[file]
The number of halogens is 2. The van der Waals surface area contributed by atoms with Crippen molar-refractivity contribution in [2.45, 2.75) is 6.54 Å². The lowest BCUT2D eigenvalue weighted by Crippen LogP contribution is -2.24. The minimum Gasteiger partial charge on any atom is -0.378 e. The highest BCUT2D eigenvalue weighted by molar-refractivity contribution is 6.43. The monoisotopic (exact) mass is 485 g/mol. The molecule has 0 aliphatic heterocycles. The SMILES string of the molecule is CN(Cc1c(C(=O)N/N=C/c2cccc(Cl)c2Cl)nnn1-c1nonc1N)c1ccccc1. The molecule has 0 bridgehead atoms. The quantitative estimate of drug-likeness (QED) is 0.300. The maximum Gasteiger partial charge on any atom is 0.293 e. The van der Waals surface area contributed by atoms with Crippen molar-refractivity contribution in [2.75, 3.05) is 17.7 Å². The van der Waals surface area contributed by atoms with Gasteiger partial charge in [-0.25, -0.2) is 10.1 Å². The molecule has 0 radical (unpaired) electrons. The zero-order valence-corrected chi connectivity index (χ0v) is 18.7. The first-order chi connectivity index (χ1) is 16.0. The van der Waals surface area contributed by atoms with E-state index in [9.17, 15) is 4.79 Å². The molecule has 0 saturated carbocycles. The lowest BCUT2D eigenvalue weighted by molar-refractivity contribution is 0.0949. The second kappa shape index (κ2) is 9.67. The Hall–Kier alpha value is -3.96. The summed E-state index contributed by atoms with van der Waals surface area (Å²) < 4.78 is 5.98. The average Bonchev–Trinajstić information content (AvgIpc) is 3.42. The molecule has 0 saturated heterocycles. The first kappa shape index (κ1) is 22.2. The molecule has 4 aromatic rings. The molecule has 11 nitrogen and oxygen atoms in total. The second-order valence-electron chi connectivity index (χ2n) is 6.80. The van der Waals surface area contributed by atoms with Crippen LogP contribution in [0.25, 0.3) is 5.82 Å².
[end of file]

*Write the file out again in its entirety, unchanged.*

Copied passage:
The number of halogens is 2. The van der Waals surface area contributed by atoms with Crippen molar-refractivity contribution in [2.45, 2.75) is 6.54 Å². The lowest BCUT2D eigenvalue weighted by Crippen LogP contribution is -2.24. The minimum Gasteiger partial charge on any atom is -0.378 e. The highest BCUT2D eigenvalue weighted by molar-refractivity contribution is 6.43. The monoisotopic (exact) mass is 485 g/mol. The molecule has 0 aliphatic heterocycles. The SMILES string of the molecule is CN(Cc1c(C(=O)N/N=C/c2cccc(Cl)c2Cl)nnn1-c1nonc1N)c1ccccc1. The molecule has 0 bridgehead atoms. The quantitative estimate of drug-likeness (QED) is 0.300. The maximum Gasteiger partial charge on any atom is 0.293 e. The van der Waals surface area contributed by atoms with Crippen molar-refractivity contribution in [2.75, 3.05) is 17.7 Å². The van der Waals surface area contributed by atoms with Gasteiger partial charge in [-0.25, -0.2) is 10.1 Å². The molecule has 0 radical (unpaired) electrons. The zero-order valence-corrected chi connectivity index (χ0v) is 18.7. The first-order chi connectivity index (χ1) is 16.0. The van der Waals surface area contributed by atoms with E-state index in [9.17, 15) is 4.79 Å². The molecule has 0 saturated carbocycles. The lowest BCUT2D eigenvalue weighted by molar-refractivity contribution is 0.0949. The second kappa shape index (κ2) is 9.67. The Hall–Kier alpha value is -3.96. The summed E-state index contributed by atoms with van der Waals surface area (Å²) < 4.78 is 5.98. The average Bonchev–Trinajstić information content (AvgIpc) is 3.42. The molecule has 0 saturated heterocycles. The first kappa shape index (κ1) is 22.2. The molecule has 4 aromatic rings. The molecule has 11 nitrogen and oxygen atoms in total. The second-order valence-electron chi connectivity index (χ2n) is 6.80. The van der Waals surface area contributed by atoms with Crippen LogP contribution in [0.25, 0.3) is 5.82 Å².